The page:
4. (Optional) If you’re using version control, don’t forget to commit the new packages.config file!

### Step-by-Step (Mac)

1. In Visual Studio for Mac, find the Solution Explorer and double-click on the Packages section of your project. Alternatively, the same can be done through the Visual Studio Project menu, and choosing Add NuGet Packages…

2. The Add Packages dialog which appears. In the search box, type in RhinoCommon. You should see an entry for RhinoCommon and one for Grasshopper. If you are writing a Rhino Plugin or Grasshopper Add-on for Rhino WIP, ensure you check Show pre-release packages.

If your project is a RhinoCommon Plug-in, select the RhinoCommon package. For Rhino WIP choose the Latest version and click Add Package. NuGet will install3 RhinoCommon.dll, Rhino.UI and Eto.dll.

If your project is a Grasshopper Add-on, select the Grasshopper package. For Grasshopper Add-ons in Rhino WIP choose the Latest version and click Add Package. NuGet will install3 Grasshopper.dll and GH_IO.dll as well as the corresponding version of the RhinoCommon assemblies.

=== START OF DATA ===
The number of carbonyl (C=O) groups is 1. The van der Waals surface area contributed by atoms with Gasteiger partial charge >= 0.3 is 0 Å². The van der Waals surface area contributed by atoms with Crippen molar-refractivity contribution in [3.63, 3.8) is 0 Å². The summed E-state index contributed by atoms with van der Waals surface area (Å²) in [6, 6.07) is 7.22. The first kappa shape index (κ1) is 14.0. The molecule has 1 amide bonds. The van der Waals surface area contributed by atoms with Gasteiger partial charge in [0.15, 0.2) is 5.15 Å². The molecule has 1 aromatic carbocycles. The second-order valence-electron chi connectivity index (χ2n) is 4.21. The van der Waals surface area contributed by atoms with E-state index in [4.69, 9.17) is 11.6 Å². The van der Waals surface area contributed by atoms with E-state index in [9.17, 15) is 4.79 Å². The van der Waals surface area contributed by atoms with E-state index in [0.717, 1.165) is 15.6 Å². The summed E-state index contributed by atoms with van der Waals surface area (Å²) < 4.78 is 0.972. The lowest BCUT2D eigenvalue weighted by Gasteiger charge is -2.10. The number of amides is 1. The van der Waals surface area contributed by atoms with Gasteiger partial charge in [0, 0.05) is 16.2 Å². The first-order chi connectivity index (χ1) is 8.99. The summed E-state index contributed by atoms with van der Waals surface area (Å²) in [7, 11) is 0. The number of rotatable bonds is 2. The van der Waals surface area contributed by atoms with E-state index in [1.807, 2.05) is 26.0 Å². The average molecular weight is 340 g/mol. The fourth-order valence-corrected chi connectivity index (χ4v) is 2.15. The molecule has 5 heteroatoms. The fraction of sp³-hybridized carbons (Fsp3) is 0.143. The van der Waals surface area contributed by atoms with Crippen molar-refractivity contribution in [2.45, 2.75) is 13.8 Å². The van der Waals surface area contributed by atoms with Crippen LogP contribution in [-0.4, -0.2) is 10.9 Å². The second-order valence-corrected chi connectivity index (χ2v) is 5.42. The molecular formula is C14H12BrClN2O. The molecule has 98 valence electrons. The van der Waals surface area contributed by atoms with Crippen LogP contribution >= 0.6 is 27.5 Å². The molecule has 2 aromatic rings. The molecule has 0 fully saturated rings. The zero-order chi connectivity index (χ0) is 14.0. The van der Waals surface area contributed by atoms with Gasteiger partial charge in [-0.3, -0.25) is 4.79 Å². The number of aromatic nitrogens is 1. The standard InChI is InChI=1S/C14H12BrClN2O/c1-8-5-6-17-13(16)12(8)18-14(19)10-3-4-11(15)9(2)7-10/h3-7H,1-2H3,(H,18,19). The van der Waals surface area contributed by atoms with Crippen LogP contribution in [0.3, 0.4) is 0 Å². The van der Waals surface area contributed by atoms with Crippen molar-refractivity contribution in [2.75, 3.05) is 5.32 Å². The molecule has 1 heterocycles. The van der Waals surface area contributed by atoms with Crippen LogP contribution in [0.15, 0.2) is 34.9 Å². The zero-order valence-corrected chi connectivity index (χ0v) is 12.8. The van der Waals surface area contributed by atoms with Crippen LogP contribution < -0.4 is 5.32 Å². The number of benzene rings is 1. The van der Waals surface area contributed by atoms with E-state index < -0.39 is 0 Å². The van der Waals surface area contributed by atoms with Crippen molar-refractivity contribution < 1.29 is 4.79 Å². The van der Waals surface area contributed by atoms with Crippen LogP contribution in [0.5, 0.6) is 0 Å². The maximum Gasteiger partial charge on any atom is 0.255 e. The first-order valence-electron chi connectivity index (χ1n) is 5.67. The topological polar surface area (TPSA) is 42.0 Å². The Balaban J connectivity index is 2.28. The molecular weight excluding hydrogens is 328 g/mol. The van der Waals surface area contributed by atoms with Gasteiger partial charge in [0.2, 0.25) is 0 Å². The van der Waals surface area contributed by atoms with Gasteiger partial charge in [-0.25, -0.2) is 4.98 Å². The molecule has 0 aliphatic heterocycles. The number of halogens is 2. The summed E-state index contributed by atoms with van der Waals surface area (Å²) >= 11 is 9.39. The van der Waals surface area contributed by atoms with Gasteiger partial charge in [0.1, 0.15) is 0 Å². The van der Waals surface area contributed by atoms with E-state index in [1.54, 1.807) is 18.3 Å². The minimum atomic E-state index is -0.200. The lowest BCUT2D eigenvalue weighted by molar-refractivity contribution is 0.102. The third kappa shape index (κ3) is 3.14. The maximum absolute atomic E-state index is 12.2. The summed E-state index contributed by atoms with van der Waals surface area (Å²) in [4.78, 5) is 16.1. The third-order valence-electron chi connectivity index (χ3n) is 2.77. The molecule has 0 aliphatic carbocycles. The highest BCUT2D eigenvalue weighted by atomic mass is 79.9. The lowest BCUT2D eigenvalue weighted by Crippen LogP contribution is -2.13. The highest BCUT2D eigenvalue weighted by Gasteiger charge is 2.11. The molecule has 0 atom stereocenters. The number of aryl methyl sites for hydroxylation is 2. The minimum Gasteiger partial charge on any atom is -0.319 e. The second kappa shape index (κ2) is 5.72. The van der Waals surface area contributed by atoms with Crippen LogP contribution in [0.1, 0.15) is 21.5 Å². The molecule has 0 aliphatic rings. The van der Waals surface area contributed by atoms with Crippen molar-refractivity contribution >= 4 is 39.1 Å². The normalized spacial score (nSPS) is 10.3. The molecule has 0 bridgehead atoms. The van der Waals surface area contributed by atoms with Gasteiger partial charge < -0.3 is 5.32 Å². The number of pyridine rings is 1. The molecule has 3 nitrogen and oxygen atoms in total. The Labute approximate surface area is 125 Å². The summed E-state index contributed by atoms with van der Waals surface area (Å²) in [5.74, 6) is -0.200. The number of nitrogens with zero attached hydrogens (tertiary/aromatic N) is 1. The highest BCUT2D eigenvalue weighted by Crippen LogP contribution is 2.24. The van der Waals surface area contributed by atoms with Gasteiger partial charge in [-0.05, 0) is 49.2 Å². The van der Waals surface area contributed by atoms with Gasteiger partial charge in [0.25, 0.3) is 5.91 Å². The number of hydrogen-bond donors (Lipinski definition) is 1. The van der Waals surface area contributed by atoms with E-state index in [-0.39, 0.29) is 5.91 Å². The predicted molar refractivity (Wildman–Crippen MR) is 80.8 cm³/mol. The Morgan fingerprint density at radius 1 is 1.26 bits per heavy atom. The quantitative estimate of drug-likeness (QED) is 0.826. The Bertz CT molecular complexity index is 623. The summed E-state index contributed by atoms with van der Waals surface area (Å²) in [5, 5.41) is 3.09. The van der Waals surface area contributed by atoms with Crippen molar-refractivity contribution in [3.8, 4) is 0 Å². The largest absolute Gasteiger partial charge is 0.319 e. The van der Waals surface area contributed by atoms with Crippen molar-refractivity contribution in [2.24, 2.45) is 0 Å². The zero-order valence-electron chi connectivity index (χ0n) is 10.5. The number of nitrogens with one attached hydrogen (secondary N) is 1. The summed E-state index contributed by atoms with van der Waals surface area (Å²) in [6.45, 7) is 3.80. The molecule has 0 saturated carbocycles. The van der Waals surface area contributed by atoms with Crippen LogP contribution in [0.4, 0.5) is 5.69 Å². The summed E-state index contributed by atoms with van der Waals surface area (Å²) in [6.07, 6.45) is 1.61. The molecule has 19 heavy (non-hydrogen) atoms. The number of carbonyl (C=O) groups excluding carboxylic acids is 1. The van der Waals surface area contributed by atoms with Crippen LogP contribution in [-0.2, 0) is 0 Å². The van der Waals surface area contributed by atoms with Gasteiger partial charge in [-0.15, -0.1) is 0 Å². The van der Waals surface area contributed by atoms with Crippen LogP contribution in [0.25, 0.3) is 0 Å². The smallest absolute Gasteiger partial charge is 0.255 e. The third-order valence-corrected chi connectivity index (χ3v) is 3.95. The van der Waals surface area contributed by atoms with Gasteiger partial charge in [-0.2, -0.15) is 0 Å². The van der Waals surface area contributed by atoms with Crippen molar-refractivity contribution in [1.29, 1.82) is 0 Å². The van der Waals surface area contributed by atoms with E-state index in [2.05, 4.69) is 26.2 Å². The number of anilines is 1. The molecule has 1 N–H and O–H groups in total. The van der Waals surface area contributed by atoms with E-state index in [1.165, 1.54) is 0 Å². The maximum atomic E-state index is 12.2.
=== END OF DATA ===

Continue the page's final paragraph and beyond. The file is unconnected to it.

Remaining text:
3. (Optional) The references created by these packages have Local Copy set to true. Normally, it is a best practice to make sure that the references are not copied to the output directory, since they are included with Rhino. You can do this by selecting any of the following references if they exist in your project - RhinoCommon, Eto, Rhino.UI, Grasshopper, GH_IO - and, in the Properties window, set Local Copy to false (or unchecked). The reason this step is optional is that we’ve included some MSBuild witchcraft that will ensure that Local Copy is set to false when compiling your project, regardless of what it says in the Properties window.

4. (Optional) If you’re using version control, don’t forget to commit the new packages.config file!

## Footnotes

1. Your plug-in will not load if it uses parts of the API which don’t exist in the running version of Rhino.

2. This means that if you install the Grasshopper NuGet package, the matching RhinoCommon package will be installed automatically.

3. If your project already references one of the above assemblies, don’t worry! NuGet will handle it.  2 3 4